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Florida’s Panhandle Wildflower Route

Carnivorous yellow pitcher plant.istockphoto/Tian Yuan/Tian Yuan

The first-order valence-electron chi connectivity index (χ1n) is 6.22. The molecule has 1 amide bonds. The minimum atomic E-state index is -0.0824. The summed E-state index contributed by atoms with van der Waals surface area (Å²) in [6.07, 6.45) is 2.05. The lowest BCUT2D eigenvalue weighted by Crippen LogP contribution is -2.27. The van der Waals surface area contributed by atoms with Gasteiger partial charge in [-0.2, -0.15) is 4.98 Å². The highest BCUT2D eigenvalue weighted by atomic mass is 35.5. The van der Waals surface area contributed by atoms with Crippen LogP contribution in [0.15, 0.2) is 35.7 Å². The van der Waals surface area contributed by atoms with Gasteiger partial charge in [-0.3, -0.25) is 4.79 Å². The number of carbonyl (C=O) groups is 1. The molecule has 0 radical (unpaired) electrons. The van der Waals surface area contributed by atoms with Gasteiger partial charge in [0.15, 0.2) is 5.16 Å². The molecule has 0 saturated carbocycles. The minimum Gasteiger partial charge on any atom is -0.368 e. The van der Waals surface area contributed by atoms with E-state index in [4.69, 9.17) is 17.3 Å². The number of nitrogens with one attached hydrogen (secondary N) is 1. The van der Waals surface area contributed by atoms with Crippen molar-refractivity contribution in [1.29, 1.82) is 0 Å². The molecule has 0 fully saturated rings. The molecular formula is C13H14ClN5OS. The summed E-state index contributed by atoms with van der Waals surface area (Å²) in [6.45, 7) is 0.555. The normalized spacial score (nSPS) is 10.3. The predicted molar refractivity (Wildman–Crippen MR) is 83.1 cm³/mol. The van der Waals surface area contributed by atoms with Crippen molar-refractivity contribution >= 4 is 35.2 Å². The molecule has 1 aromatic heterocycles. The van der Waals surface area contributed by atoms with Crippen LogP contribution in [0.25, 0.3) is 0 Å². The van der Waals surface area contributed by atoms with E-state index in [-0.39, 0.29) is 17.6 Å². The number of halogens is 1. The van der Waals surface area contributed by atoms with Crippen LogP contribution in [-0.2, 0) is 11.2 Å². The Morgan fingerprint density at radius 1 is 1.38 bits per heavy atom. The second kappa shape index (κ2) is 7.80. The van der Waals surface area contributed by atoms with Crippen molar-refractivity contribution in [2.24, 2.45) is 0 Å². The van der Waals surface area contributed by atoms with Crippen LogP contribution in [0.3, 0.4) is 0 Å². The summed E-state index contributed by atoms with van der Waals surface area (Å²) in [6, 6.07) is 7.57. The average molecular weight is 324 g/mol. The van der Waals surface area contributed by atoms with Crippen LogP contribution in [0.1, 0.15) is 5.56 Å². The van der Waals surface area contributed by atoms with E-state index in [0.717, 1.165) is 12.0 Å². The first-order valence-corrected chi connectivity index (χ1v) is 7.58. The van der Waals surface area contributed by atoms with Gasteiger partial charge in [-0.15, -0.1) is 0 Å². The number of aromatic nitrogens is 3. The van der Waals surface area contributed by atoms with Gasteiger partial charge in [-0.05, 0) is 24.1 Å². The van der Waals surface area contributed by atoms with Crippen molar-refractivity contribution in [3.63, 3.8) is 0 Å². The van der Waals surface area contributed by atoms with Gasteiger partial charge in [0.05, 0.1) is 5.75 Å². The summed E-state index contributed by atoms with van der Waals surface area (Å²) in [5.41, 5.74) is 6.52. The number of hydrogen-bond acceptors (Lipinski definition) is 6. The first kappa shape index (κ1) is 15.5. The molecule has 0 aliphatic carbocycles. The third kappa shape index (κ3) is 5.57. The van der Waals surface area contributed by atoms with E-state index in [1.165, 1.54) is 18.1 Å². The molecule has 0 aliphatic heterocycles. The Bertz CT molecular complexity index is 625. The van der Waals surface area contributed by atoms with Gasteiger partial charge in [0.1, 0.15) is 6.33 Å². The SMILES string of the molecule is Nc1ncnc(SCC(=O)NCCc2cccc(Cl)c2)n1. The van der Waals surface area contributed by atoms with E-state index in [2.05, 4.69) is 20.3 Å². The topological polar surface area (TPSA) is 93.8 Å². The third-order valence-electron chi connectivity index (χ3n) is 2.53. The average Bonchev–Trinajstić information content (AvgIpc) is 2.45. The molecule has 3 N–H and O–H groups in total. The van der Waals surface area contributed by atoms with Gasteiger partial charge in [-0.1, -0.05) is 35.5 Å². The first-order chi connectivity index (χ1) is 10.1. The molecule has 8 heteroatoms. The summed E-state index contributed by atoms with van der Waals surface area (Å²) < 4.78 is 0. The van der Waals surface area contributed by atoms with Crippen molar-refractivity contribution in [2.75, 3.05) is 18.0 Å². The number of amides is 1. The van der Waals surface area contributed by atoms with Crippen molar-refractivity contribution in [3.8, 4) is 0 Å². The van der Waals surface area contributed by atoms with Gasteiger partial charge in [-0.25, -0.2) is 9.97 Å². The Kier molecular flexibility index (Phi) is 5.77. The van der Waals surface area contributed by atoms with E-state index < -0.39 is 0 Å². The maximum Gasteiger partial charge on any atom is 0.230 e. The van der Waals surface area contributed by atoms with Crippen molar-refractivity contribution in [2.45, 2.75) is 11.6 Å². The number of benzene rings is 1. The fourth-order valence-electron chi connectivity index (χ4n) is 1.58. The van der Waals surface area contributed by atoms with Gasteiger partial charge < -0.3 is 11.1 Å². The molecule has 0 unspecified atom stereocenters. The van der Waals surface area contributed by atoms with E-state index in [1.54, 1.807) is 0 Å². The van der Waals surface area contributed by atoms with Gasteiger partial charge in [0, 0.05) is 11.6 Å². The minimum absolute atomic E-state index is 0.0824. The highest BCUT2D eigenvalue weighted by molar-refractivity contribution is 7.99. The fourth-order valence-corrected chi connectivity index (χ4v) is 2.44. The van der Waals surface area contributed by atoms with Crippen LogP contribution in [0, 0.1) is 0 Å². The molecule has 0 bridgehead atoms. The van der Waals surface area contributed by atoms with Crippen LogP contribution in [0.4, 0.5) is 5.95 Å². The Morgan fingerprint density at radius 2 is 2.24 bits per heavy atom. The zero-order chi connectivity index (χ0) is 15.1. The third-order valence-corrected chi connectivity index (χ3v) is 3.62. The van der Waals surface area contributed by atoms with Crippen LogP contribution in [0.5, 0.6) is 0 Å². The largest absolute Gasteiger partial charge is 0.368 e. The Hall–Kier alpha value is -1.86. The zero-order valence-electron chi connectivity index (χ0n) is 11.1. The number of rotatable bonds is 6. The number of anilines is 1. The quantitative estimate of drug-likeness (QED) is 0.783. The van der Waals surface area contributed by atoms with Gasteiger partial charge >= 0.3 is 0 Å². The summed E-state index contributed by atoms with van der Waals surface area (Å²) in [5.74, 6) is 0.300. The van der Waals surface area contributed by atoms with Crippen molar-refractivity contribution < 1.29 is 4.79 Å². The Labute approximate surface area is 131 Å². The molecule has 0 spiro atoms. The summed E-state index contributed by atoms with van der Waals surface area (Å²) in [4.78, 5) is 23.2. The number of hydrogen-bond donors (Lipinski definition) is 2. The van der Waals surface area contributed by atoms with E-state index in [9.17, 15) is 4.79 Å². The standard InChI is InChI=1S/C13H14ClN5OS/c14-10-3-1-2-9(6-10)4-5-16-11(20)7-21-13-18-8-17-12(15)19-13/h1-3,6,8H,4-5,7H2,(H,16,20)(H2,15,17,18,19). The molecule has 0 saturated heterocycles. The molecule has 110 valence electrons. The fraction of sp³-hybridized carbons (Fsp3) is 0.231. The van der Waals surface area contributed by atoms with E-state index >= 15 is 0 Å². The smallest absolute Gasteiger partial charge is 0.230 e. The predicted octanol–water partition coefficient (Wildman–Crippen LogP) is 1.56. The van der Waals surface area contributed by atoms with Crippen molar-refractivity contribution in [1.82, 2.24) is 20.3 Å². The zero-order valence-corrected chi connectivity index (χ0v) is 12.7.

Say Florida flora and most people envision palm trees and birds of paradise. But the state is known also for its stretches of wildflowers, starting nearly a century ago when garden clubs led the effort to beautify highways. In the 1960s, the Florida Department of Transportation stepped in to help plant and maintain wildflowers along hundreds of miles of highways. The best viewing spot is the Panhandle Wildflower Route, along State Road 65 through the Apalachicola National Forest, from Telogia 26.5 miles south to Sumatra. During the late fall and in early spring, you'll find more than 250 native species, from narrow-leaf sunflowers to carnivorous yellow pitcher plants (pictured at left). Download a map from the Florida Wildflower Foundation at